Aruba is a southern Caribbean island located just about 15 miles off the coast of Venezuela. Aruba’s most valuable natural resources are sugar white sand beaches, nice climate and it’s friendly population. This, amongst others, makes Aruba the most popular small island Caribbean destination for stay over tourists. Aruba prides itself for the highest number of return visitors in the Caribbean.
Aruba enjoys one of the highest gross domestic product per capita and, therefore, one of the highest standard of living in the Caribbean. Aruba possesses relatively good quality infrastructure, including a state of the art international airport, three ports and a tram (street car) service in the main streets of its capital Oranjestad.
Aruba obtained its ‘status aparte’ on 1 January1986, making it next to The Netherlands and The Netherlands Antilles one of the three constituent countries of The Kingdom of The Netherlands. The Netherlands Antilles was dissolved in 2010, resulting in the creation of two new constituent countries and three public bodies. The citizens of all the constituent countries within the Kingdom share one nationality, which is Dutch.
As a self-governing country within the Kingdom, Aruba is in principle responsible for its own internal affairs. The head of state is King Willem Alexander of the Netherlands, who is represented by the Governor of Aruba, appointed to serve six-year terms. Legislation is enacted by a 21 member Staten (in Papiamento: Parlamento) together with the Government. Members of the Staten are elected by direct popular vote to serve four-year terms. The Government is formed by a seven to nine member cabinet, which is typically backed by a majority in the Staten.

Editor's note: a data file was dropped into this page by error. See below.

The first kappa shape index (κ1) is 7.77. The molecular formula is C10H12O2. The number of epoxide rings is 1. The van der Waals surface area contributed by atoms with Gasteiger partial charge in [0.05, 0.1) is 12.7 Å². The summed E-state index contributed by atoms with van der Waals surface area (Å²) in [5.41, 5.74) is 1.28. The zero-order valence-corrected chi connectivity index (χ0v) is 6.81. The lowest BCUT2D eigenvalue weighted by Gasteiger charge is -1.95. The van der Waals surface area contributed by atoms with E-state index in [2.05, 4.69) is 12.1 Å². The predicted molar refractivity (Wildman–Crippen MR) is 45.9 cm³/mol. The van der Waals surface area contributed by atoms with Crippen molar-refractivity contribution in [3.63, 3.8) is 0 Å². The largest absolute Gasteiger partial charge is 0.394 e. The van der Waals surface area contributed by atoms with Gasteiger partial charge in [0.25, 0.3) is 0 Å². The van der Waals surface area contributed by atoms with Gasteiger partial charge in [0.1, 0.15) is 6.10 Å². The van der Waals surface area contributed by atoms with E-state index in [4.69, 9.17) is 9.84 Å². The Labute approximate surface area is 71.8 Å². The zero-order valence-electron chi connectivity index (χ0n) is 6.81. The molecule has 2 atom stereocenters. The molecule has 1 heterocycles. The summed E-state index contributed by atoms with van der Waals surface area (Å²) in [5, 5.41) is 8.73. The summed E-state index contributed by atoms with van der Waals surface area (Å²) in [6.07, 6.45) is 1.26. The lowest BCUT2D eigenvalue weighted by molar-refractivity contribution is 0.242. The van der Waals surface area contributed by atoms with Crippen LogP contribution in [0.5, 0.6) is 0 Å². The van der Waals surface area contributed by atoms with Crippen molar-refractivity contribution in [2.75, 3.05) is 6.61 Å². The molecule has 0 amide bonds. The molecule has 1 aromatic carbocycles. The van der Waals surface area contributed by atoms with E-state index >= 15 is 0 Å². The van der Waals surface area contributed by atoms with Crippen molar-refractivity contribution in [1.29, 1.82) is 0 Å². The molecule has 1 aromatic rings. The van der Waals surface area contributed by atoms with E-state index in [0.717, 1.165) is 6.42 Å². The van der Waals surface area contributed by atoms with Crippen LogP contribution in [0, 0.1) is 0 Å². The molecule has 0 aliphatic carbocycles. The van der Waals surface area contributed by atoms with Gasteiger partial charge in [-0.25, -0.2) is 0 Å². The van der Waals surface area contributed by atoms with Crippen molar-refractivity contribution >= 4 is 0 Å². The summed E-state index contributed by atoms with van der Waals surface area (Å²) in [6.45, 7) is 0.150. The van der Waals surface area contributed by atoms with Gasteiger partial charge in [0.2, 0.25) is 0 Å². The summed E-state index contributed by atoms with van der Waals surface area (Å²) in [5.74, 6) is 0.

Aruba is a civil law country, meaning that its laws are written (codified) into a referable system, which forms the primary source of law. The main source of private law is the Civil Code of Aruba, which comprehensively deals with matters related to business, contracts and liability.
The legal jurisdiction lies with the Court of First Instance of Aruba, the decisions of which may be appealed to the Joint Court of Justice of Aruba, Curaçao, St Maarten and of Bonaire, St Eustatius and Saba. Decisions of that Court may in turn be appealed to the Supreme Court of the Netherlands in The Hague.
Tourism is the major contributor to Aruba’s economy, accounting for about 80% of the island’s economy. The services and financial sector are also important contributors to the economy. The latter includes the (offshore) registration and finance of aircraft in Aruba. While the oil refinery in the Aruba town of San Nicolas has been put on idle, the facilities are still being used as a major oil transshipment center. The Freezone is also a major business in Aruba
The Government of Aruba recently made a move to sustainable energy, with the ambitious goal to achieve 100% sustainability by the year 2020. With that the Government is also developing a green and knowledge based economy.